The Ideological Origins of the Reactionary Right (w/ Tom G. Palmer)

There’s something different about the contemporary right. Classical liberal rhetoric has been replaced with something much uglier and more reactionary, keen to carve the world into us and them and celebrate the use and abuse of power.

Today’s conversation is about this turn. Or, as my guest explains, this return to ideologies a century old or more, but now gaining prominence and attacking the very idea of liberalism.

To discuss that, I’m joined by Tom G. Palmer. He is executive vice president for international programs at Atlas Network where he holds the George M. Yeager Chair for Advancing Liberty, and a Senior Fellow at the Cato Institute.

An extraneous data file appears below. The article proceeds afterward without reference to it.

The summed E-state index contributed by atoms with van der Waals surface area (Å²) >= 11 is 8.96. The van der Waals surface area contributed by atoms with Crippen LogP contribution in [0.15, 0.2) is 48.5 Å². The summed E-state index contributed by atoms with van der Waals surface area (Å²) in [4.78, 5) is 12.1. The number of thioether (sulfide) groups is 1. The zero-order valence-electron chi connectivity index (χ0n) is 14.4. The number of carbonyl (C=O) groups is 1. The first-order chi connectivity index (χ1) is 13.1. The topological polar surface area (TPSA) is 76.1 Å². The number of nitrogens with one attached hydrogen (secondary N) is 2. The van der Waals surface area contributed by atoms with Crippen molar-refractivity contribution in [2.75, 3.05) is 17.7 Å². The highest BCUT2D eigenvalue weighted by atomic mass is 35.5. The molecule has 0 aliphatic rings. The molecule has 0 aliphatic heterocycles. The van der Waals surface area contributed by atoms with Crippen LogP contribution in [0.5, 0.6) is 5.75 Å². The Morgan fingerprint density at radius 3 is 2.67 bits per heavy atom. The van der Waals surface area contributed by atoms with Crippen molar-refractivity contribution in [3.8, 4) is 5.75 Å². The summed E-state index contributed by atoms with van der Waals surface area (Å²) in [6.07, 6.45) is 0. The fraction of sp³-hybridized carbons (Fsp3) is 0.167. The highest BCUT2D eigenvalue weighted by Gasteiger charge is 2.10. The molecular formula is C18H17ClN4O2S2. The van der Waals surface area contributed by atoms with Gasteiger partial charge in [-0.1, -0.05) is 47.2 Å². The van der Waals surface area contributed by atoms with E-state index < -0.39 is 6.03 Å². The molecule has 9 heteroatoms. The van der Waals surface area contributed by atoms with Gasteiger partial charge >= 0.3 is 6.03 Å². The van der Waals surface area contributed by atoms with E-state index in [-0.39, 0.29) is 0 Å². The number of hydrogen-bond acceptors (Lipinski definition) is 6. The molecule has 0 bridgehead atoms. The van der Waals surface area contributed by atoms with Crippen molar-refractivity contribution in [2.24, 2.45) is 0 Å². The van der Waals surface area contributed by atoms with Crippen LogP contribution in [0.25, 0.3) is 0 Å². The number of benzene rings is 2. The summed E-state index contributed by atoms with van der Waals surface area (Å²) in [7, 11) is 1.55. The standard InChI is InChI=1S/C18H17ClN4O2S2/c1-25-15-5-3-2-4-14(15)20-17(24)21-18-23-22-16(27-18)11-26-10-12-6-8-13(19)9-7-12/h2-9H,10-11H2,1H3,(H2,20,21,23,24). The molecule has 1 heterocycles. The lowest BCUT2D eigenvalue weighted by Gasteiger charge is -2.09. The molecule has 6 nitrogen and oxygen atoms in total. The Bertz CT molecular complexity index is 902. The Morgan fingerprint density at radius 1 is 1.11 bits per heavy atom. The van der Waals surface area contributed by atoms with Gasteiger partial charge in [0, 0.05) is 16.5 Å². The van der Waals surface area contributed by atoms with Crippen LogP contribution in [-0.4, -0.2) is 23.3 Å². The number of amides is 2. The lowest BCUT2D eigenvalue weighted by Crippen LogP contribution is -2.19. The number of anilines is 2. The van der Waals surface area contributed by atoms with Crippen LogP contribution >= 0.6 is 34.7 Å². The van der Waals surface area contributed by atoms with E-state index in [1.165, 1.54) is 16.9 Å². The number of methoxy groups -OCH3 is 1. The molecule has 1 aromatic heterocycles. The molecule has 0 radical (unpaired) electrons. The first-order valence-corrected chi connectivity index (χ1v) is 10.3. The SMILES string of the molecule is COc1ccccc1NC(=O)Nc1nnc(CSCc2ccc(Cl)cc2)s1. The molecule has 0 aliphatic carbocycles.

Our conversation explores the parallels between current far-right movements and ideologies and those of the 1930s and discusses the thinkers and trends that have influenced these movements, such as Carl Schmitt and the rejection of liberal values. We delve into the revolutionary nature of far-right ideologies and their desire to smash existing institutions and examine the aesthetic dimension and the search for meaning in these movements. We conclude by addressing the difficulty in recognizing the danger of far-right movements and the need to take them seriously.

Produced by Landry Ayres. Podcast art by Sergio R. M. Duarte. Music by Kevin MacLeod.

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